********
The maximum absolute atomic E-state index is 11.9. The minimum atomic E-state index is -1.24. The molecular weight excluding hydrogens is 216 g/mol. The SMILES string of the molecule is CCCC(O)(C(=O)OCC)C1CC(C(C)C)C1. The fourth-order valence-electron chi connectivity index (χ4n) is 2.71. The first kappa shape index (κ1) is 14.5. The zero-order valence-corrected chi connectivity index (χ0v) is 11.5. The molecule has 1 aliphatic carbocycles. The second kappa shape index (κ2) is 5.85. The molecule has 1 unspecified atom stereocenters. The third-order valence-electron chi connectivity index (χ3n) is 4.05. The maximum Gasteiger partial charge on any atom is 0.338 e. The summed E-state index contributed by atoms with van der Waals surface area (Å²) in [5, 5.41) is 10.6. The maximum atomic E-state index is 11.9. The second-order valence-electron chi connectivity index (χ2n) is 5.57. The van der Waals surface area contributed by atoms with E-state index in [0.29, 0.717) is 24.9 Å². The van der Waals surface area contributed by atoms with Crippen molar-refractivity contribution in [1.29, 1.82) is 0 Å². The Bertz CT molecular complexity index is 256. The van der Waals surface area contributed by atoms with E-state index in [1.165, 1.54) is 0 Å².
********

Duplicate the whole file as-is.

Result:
The maximum absolute atomic E-state index is 11.9. The minimum atomic E-state index is -1.24. The molecular weight excluding hydrogens is 216 g/mol. The SMILES string of the molecule is CCCC(O)(C(=O)OCC)C1CC(C(C)C)C1. The fourth-order valence-electron chi connectivity index (χ4n) is 2.71. The first kappa shape index (κ1) is 14.5. The zero-order valence-corrected chi connectivity index (χ0v) is 11.5. The molecule has 1 aliphatic carbocycles. The second kappa shape index (κ2) is 5.85. The molecule has 1 unspecified atom stereocenters. The third-order valence-electron chi connectivity index (χ3n) is 4.05. The maximum Gasteiger partial charge on any atom is 0.338 e. The summed E-state index contributed by atoms with van der Waals surface area (Å²) in [5, 5.41) is 10.6. The maximum atomic E-state index is 11.9. The second-order valence-electron chi connectivity index (χ2n) is 5.57. The van der Waals surface area contributed by atoms with E-state index in [0.29, 0.717) is 24.9 Å². The van der Waals surface area contributed by atoms with Crippen molar-refractivity contribution in [1.29, 1.82) is 0 Å². The Bertz CT molecular complexity index is 256. The van der Waals surface area contributed by atoms with E-state index in [1.165, 1.54) is 0 Å².